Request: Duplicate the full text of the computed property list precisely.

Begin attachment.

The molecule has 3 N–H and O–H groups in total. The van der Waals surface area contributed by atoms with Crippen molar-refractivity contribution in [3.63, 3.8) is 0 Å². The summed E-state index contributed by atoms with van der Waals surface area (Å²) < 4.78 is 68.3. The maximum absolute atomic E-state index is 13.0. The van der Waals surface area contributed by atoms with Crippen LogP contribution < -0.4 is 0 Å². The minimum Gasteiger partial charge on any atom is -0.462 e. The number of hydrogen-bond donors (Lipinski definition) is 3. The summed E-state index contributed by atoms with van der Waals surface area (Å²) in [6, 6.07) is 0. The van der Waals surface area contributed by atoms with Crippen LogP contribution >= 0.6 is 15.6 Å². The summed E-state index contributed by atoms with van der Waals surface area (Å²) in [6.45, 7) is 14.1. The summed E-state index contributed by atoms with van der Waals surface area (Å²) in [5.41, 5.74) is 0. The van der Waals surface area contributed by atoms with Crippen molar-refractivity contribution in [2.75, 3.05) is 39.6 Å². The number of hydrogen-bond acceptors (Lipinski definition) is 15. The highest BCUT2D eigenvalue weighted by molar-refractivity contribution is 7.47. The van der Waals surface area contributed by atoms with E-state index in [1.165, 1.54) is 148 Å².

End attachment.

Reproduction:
The molecule has 3 N–H and O–H groups in total. The van der Waals surface area contributed by atoms with Crippen molar-refractivity contribution in [3.63, 3.8) is 0 Å². The summed E-state index contributed by atoms with van der Waals surface area (Å²) < 4.78 is 68.3. The maximum absolute atomic E-state index is 13.0. The van der Waals surface area contributed by atoms with Crippen LogP contribution < -0.4 is 0 Å². The minimum Gasteiger partial charge on any atom is -0.462 e. The number of hydrogen-bond donors (Lipinski definition) is 3. The summed E-state index contributed by atoms with van der Waals surface area (Å²) in [6, 6.07) is 0. The van der Waals surface area contributed by atoms with Crippen LogP contribution >= 0.6 is 15.6 Å². The summed E-state index contributed by atoms with van der Waals surface area (Å²) in [6.45, 7) is 14.1. The summed E-state index contributed by atoms with van der Waals surface area (Å²) in [5.41, 5.74) is 0. The van der Waals surface area contributed by atoms with Crippen molar-refractivity contribution in [2.75, 3.05) is 39.6 Å². The number of hydrogen-bond acceptors (Lipinski definition) is 15. The highest BCUT2D eigenvalue weighted by molar-refractivity contribution is 7.47. The van der Waals surface area contributed by atoms with E-state index in [1.165, 1.54) is 148 Å².